Five years after Amazon Alexa hit the market, smart speaker systems are firmly cemented in the nation’s living rooms, but where do they sit in terms of CX?
The worldwide installed base for Amazon Echo, Google Home Assistant, Apple’s HomePod and countless white-labelled devices has already surpassed the 200 million mark and conservative estimates predict the market will have experienced another 42% growth globally over the course of 2019.
The growth continues to impress, adoption rates have been faster than smartphones. However, despite being heralded as the future of conversational customer care it’s still less than clear exactly where in the customer journey Alexa, Google Assistant or Apple’s Siri really sit.
Is voice a new standalone channel covering the entirety of the customer journey? Is it simply another touch point? Or is its future role one of enhancing the overall customer experience?
The fact is it’s still potentially all of these and none of these. The conversation around these conversational devices has been so loud and so constant, a hype cycle developed. For example, ComScore famously said that by 2020 50% of internet searches will be by voice. The reality is that as we approach the end of 2019 it’s closer to 15%.
And this is because in the rush to embrace the technology many overlooked one major issue – context. Voice will never be responsible for half of all internet searches because the majority of internet searches are already mobile – that means while walking down a busy, noisy street, or sitting in a restaurant or commuting via public transport. Moments when talking aloud is neither practical nor polite.
Nevertheless, when the context is right, there is no denying voice is the most immediate and natural form of interaction. It eliminates the need for an interface. And this is what has driven the excitement and bold claims within the industry. Voice could well be the future of human-machine interaction – a future where anyone of any age with any level of technological know-how can take control of a device and get it to do their bidding.
As a result, there’s every possibility voice will own 100% of static searches, those made from the home or from the car, spaces where people are afforded the necessary privacy to be more personal. But again, the devices and the channel will have to recognise and be optimised for this context. Still people do want to use voice to search in these situations. According to Voicebot.ai research, 60% of U.S. adults do already use voice for search, either via their smartphone or smart speaker and the number is steadily rising.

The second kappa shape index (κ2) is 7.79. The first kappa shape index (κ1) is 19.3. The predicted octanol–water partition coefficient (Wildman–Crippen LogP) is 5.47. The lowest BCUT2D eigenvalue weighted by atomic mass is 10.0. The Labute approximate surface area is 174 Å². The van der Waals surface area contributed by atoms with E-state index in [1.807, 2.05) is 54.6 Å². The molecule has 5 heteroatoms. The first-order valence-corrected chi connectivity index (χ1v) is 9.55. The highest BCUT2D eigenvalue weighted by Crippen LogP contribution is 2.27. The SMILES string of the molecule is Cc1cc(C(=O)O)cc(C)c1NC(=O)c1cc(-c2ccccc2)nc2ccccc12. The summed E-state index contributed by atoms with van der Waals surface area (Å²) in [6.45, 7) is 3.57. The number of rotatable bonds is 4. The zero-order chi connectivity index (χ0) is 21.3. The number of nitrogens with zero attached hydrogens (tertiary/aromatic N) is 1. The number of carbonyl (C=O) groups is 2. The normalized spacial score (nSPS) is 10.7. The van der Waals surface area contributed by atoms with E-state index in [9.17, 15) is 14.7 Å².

So if we take this obvious demand and apply it to the traditional sales funnel, then it’s clear conversation is playing a bigger and bigger role in search and discovery and recommendation, particularly in those situations where consumers have time to think and process received information to make the right decision.
However, if we move towards the end of the funnel, we discover that, according to the latest eMarketer research, just 4% of U.S. smart speaker owners have used their device to actually make a purchase.
Our own research on the subject, undertaken a part of our latest report – Preventing Fraud & Preserving CX with AI – found that while 20% of U.S. adults have used their voice assistant to call a customer support number, 65% of respondents say they would not feel comfortable using their device to actually make a purchase.
Some of this reservation is due to security concerns about voice assistants – is the channel safe for transmitting financial details? But every channel carries some form of potential risk and for companies, rather than looking for ways to alleviate consumer doubt, they should be looking beyond closing the deal with a conversation.